"This white paper is the product of the Arguing with Digital History Workshop organized by Stephen Robertson and Lincoln Mullen of George Mason University, with funding from the Andrew W. Mellon Foundation. The two-day workshop, which involved twenty-four invited participants at different stages in their careers, working in a variety of fields with a range of digital methods, was conceived with a focus on one particular form of digital history, arguments directed at scholarly audiences and disciplinary conversations. Despite recurrent calls for digital history in this form from digital and analog historians, few examples exist. The original aim of the workshop was to promote digital history that directly engaged with historiographical arguments by producing a white paper that addressed the conceptual and structural issues involved in such scholarship. Input from the participants expanded the scope of the white paper to also elaborate the arguments made by other forms of digital history and address the obstacles to professional recognition of those interpretations. The result was a document that aims to help bridge the argumentative practices of digital history and the broader historical profession. On the one hand, it aims to demonstrate to the wider historical discipline how digital history is already making arguments in different forms than analog scholarship. On the other hand, it aims to help digital historians weave the scholarship they produce into historiographical conversations in the discipline."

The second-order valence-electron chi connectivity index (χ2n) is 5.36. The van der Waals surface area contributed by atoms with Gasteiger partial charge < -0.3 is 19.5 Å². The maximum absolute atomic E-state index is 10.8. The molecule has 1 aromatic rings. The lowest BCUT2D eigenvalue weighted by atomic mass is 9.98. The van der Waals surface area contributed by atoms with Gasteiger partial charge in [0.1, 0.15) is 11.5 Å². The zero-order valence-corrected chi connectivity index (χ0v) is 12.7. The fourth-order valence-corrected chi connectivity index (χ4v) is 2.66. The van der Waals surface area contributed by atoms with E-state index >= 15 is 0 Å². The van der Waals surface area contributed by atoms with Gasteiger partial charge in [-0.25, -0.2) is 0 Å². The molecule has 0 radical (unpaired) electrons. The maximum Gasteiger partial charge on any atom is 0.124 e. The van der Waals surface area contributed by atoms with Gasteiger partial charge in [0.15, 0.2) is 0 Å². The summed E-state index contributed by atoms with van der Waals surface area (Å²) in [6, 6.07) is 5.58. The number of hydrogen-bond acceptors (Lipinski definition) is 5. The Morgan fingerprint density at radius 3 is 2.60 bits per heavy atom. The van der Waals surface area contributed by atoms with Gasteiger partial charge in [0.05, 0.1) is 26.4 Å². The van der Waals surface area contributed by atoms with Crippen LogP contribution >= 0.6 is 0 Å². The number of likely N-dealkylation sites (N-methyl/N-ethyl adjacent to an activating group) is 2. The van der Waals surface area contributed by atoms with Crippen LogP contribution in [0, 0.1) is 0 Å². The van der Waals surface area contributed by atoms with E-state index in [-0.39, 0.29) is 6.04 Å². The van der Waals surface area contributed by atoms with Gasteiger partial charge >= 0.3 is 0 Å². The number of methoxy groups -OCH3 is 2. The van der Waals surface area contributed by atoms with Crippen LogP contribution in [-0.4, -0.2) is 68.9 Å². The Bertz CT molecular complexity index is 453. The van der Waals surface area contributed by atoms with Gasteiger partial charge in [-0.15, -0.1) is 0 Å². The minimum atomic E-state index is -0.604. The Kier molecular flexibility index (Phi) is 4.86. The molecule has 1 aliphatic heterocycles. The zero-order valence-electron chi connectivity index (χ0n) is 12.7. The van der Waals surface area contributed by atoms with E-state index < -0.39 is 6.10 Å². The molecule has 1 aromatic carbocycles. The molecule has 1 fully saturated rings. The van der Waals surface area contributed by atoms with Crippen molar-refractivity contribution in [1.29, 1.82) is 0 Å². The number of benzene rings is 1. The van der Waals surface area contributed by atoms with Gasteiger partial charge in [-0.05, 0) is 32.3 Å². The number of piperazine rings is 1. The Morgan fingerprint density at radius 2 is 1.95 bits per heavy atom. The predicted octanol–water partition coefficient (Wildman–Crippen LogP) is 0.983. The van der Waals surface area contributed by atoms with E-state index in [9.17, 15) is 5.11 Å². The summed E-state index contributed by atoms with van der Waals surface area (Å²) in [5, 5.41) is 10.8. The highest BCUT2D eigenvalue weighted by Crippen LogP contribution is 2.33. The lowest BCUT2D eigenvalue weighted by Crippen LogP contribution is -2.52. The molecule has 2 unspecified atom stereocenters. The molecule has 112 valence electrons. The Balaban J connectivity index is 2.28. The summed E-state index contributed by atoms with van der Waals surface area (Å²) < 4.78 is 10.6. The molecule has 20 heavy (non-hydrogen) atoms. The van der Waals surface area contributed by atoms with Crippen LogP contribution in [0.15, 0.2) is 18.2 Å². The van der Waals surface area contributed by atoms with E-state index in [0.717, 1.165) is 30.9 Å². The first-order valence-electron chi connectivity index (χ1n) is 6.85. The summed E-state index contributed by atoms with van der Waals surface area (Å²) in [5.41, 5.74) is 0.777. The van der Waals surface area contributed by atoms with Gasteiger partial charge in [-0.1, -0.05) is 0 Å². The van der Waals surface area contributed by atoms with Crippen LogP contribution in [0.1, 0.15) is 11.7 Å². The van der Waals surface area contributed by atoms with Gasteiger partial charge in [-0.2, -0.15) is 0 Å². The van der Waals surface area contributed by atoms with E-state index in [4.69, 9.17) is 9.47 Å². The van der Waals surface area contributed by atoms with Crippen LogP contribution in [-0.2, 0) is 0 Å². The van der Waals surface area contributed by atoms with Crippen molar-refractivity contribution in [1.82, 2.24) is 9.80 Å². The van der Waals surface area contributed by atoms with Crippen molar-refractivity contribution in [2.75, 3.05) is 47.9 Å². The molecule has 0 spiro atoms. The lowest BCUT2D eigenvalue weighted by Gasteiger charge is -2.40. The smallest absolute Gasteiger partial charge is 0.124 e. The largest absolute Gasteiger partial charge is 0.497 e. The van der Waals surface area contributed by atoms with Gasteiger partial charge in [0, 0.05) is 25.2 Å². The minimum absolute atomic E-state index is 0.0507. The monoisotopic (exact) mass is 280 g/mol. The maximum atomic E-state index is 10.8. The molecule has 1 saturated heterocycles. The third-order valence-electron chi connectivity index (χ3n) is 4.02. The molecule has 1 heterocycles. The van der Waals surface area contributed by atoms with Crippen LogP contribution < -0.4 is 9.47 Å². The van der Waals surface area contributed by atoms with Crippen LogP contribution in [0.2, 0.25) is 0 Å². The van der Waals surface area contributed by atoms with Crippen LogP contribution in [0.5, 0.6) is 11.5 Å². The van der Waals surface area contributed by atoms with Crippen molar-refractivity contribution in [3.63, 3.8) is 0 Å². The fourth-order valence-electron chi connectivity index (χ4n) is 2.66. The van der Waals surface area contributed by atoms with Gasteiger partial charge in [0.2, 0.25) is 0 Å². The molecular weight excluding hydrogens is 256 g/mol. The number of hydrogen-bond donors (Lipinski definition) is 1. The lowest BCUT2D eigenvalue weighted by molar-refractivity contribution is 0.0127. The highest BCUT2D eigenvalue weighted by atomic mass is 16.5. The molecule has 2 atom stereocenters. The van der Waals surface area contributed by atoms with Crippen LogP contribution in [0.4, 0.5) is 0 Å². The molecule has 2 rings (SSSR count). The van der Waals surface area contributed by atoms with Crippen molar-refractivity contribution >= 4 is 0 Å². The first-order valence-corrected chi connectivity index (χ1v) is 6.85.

digital-humanities  digital  history  methodology 
november 2017 by tsuomela
MMIRA - Home
"We cordially invite you to join the Mixed Methods International Research Association (MMIRA), an exciting, new professional association created to promote the development of an international and interdisciplinary mixed methods research community. Among the many benefits of membership will be:"
research  professional-association  methodology 
december 2015 by tsuomela
Strategies for Social Inquiry | Cambridge University Press
"This new book series presents texts on a wide range of issues bearing upon the practice ofsocial inquiry. Strategies are construed broadly to embrace the full spectrum of approachesto analysis, as well as relevant issues in philosophy of social science."
publisher  books  series  social-science  methods  methodology 
september 2015 by tsuomela
Tufekci
"Large-scale databases of human activity in social media have captured scientific and policy attention, producing a flood of research and discussion. This paper considers methodological and conceptual challenges for this emergent field, with special attention to the validity and representativeness of social media big data analyses. Persistent issues include the over-emphasis of a single platform, Twitter, sampling biases arising from selection by hashtags, and vague and unrepresentative sampling frames. The socio-cultural complexity of user behavior aimed at algorithmic invisibility (such as subtweeting, mock-retweeting, use of “screen captures” for text, etc.) further complicate interpretation of big data social media. Other challenges include accounting for field effects, i.e. broadly consequential events that do not diffuse only through the network under study but affect the whole society. The application of network methods from other fields to the study of human social activity may not always be appropriate. The paper concludes with a call to action on practical steps to improve our analytic capacity in this promising, rapidly-growing field."